Visual Studio (full version) is a "full-featured" and "convenient" development environment.
Visual Studio (free "Express" versions - only until 2017) are feature-centered and simplified versions of the full version. Feature-centered meaning that there are different versions (Visual Studio Web Developer, Visual Studio C#, etc.) depending on your goal.
Visual Studio (free Community edition - since 2015) is a simplified version of the full version and replaces the separated express editions used before 2015.
Visual Studio Code (VSCode) is a cross-platform (Linux, Mac OS, Windows) editor that can be extended with plugins to your needs.
For example if you want to create an ASP.NET application using VS Code you need to perform several steps on your own to setup the project. There is a separate tutorial for each OS.
Visual Studio Code is an editor while Visual Studio is an IDE.
Visual Studio Code is cross-platform and fast, while Visual Studio is
Windows/Mac only and not fast.
Note that Visual Studio for Mac is available now but is a different product compared to Visual Studio (Windows). It's based on Xamarin Studio and lacks support for some older .NET project types. It does successfully build solutions created in VS 2017. VS mac has a more limited UI (for example, no customizable toolbar). So for cross-platform work. VS Code may still be preferable.
I will provide a detailed differences between Visual Studio and Visual Studio Code below.
If you really look at it the most obvious difference is that .NET has been split into two:
- .NET Core (Mac, Linux, and Windows)
- .NET Framework (Windows only)
The "Visual" in Visual Studio (from Visual Basic) was largely synonymous with visual UI (drag & drop WYSIWYG) design, so in that sense, Visual Studio Code is Visual Studio without the Visual!
The second most obvious difference is that Visual Studio tends to be oriented around projects & solutions.
Visual Studio Code:
- It's a lightweight source code editor which can be used to view, edit, run, and debug source code for applications.
- Simply it is Visual Studio without the Visual UI, majorly a superman’s text-editor.
- It is mainly oriented around files, not projects.
- It does not have any scaffolding support.
- It is a competitor of Sublime Text or Atom on Electron.
- It is based on the Electron framework, which is used to build cross platform desktop application using web technologies.
- It does not have support for Microsoft's version control system; Team Foundation Server.
- It has limited IntelliSense for Microsoft file types and similar features.
- As the name indicates, it is an IDE, and it contains all the features required for project development. Like code auto completion, debugger, database integration, server setup, configurations, and so on.
- It is a complete solution mostly used by and for .NET related developers. It includes everything from source control to bug tracker to deployment tools, etc. It has everything required to develop.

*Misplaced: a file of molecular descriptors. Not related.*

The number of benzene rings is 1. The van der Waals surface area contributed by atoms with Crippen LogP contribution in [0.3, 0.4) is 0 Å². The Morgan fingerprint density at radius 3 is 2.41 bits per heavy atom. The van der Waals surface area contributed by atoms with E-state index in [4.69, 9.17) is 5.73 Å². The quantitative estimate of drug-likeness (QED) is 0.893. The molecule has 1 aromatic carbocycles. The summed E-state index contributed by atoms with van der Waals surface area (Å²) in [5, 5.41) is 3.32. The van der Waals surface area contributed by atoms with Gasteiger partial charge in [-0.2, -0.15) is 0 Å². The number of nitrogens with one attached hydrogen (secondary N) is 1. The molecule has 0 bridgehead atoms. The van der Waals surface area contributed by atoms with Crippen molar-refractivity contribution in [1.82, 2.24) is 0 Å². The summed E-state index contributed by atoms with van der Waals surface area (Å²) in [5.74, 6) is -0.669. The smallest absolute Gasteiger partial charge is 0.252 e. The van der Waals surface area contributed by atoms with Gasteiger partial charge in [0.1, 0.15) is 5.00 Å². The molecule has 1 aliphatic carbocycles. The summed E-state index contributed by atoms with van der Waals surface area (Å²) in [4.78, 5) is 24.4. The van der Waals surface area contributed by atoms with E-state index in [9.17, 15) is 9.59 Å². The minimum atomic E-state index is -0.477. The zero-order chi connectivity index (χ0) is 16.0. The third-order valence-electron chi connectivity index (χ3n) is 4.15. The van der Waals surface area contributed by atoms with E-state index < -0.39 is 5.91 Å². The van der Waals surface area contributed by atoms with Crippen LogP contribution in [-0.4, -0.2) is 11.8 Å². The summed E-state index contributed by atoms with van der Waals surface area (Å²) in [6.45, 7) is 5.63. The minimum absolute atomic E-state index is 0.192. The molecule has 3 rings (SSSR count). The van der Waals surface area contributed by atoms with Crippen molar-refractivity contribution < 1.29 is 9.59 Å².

- It is widely used on .NET related projects (though you can use it for other things). The community version is free, but if you want to make most of it then it is not free.
Visual Studio is aimed to be the world’s best IDE (integrated development environment), which provide full stack develop toolsets, including a powerful code completion component called IntelliSense, a debugger which can debug both source code and machine code, everything about ASP.NET development, and something about SQL development.
In the latest version of Visual Studio, you can develop cross-platform application without leaving the IDE. And Visual Studio takes more than 8 GB disk space (according to the components you select).
In brief, Visual Studio is an ultimate development environment, and it’s quite heavy.
- Except for free editions, it is a paid IDE.
- It is quite heavy on CPU and lags on lower end PCs.
- It is mostly used for Windows software development including DirectX programs, Windows API, etc.
- Advanced IntelliSense (best one ever; Visual Studio Code's IntelliSense extension takes second place)
- It features built-in debuggers, easy-to-configure project settings (though developers tend to not use the GUI ones)
- Microsoft support (more than Visual Studio Code)
- Mostly used for C/C++ (Windows), .NET and C# projects along with SQL Server, database, etc.
- Extreme large download size, space utilization and the slow downs over time.
- It is the only con that forces me to use Visual Studio Code for smaller projects*
- Includes tools to generate dependency graphs. Refactoring tools have great support for Visual Studio.
- Has a VYSIWYG editor for VB.NET, C++.NET, and C#. (It is easy enough for first time users instead of getting through
Visual Studio Code
- Free open source text editor
- Has IntelliSense (but it doesn't work out of box if Visual Studio is not installed, need to configure to point to MinGW, etc.)
- Smaller download size and RAM requirements. With IntelliSense it requires around 300 MB RAM. (Edit : Some header files tend to blow up memory requirements to 7-8 GBs eg. OpenGL and GLM Libraries)
- It works on lower-end PCs. (it is still slow to start up especially if PowerShell is used instead of CMD)
- Lower support (open source, so you can modify it yourself)
- Build tasks are project specific. Even if you want to build it in a vanilla configuration.
- Lack of good extensions (it's still new though)
- Gives you a hard time to reconfigure your project/workspace settings. I prefer the GUI way.
- Cross platform
- Has an integrated terminal (PowerShell is too slow at startup though)
- It is best for smaller projects and test code (you know if you are bored and want to print "Hello, World!", it does not make sense to wait 3-5 minutes while Visual Studio loads up, and then another minute or 2 at project creation and then finally getting it to print "Hello, World!").